The big question is "Why do we even have superintendents?" Sure would be nice to use that money for classroom teachers and materials. Why do we have any superintendents?
You are correct in saying "what comes around goes around". Eventually these bullies get what they deserve; pay-back time, however some live with NO conscious and continue to destroy lives, but eventually, they will have to answer to a higher power. In many cases, the district is smart enough to include age discrimination in their "deals" they force employees to sign when they have been written an unsatisfactory evaluation. One is so distressed at this point, they go ahead and sign just to get over the grief and trauma caused by intimidation by District HR staff who work with union reps to get rid of employees. In my case, the lawyer from the union who was representing me, happened to know Debby Carter; they chatted about past dealings while I sat there in dis-belief.
That's what was disheartening about looking for a lawyer in my case. I'd get to the point of "and the union didn't do anything" and they would end the interview saying, "I've done work for WEA and this would be a conflict of interest for me because you are talking about a 'failure to represent' case." Suddenly, an age discrimination/violation-of-the-state-bullying-law case becomes a can't-rat-out-the-union case.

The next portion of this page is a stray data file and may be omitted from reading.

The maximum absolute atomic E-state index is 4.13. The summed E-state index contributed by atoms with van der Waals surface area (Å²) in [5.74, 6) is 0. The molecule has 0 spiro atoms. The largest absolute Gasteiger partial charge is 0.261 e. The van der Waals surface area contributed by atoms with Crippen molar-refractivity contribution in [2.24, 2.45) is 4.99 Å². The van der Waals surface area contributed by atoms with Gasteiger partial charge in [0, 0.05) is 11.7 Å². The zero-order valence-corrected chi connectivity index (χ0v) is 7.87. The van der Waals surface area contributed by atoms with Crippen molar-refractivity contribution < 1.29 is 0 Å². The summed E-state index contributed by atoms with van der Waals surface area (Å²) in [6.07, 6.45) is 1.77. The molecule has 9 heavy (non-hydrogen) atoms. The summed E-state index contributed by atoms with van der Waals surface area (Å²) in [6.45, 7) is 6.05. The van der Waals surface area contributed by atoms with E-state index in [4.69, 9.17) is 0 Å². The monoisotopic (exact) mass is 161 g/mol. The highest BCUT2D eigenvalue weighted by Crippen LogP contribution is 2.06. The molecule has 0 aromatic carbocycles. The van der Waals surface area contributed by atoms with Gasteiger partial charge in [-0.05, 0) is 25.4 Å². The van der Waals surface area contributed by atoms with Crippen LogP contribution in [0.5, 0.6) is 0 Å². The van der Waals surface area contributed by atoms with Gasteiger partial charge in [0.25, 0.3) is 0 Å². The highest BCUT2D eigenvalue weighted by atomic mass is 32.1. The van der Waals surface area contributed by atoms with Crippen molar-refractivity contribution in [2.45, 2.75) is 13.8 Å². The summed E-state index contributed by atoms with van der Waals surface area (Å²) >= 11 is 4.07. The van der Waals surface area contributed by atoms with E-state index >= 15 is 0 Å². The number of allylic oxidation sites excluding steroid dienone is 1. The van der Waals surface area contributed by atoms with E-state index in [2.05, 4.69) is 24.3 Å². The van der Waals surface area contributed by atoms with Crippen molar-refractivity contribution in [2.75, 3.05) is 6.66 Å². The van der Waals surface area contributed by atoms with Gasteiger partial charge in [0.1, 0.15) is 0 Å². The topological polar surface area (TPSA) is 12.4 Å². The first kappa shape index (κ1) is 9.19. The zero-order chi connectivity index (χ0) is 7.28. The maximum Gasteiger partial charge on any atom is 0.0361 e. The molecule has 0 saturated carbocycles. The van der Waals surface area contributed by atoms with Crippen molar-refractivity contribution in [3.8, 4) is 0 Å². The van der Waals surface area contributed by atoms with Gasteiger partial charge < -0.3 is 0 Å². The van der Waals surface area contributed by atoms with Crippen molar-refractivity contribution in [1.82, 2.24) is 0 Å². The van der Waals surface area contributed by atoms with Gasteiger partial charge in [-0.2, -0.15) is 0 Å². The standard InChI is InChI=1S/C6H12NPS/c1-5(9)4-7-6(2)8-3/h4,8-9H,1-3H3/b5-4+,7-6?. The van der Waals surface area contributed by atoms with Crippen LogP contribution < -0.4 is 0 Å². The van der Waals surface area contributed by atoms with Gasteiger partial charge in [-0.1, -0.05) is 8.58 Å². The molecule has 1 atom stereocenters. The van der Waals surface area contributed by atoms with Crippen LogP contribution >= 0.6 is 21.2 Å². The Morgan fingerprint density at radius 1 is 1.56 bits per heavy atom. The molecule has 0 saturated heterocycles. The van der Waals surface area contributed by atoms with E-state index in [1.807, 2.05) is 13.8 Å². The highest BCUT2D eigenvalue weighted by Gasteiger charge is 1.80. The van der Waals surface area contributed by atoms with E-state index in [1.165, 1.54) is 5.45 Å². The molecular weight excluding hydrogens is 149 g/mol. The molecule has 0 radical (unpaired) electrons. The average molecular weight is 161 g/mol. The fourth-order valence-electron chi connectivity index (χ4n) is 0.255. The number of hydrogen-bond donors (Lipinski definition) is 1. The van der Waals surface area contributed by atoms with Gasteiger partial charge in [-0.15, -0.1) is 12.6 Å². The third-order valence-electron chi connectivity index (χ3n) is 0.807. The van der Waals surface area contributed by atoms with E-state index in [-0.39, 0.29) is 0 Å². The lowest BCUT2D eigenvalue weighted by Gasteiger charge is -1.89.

Dave Woods, WEA Uniserv rep, handed me the "settlement agreement" (identically as described in the 2/7/08 1:58am posting) and said, "This is the best offer you're going to get." This did not, either at the time or now, feel like he was working FOR me; it felt like he was working AGAINST me. He sounded as if he were just as happy as the administration to get rid of me.
My crime? Blowing the whistle on the bullying of students BY the principal and office manager. I witnessed it; there was no ambiguity about it. Threats of highly inappropriate punishment were made in all seriousness. I was trying to protect the students and I was the one who was given the settlement agreement and shown out the door.
Limon, HR, Wilson and Woods all shirked their duty over a two and 1/2 year period when I (and others) tried to protect the staff and students from the bullying that was clearly going on. I wasn't the only one who saw it.
Assistant supers are supposed to investigate bullying when it is alleged (at least that's what it says when I read the RCWs). HR is supposed to investigate reports of bullying (Board policy). Uniserv reps act in a quasi-legal capacity (RCW); they are supposed to advocate FOR their members, not join in screwing them over.
Bleach. Gallons and gallons of bleach. That's what we need to clean and freshen this district and it's union halls.
I hope the people at the district are paying attention to this blog....It is going to get lonely at the top.
Post a Comment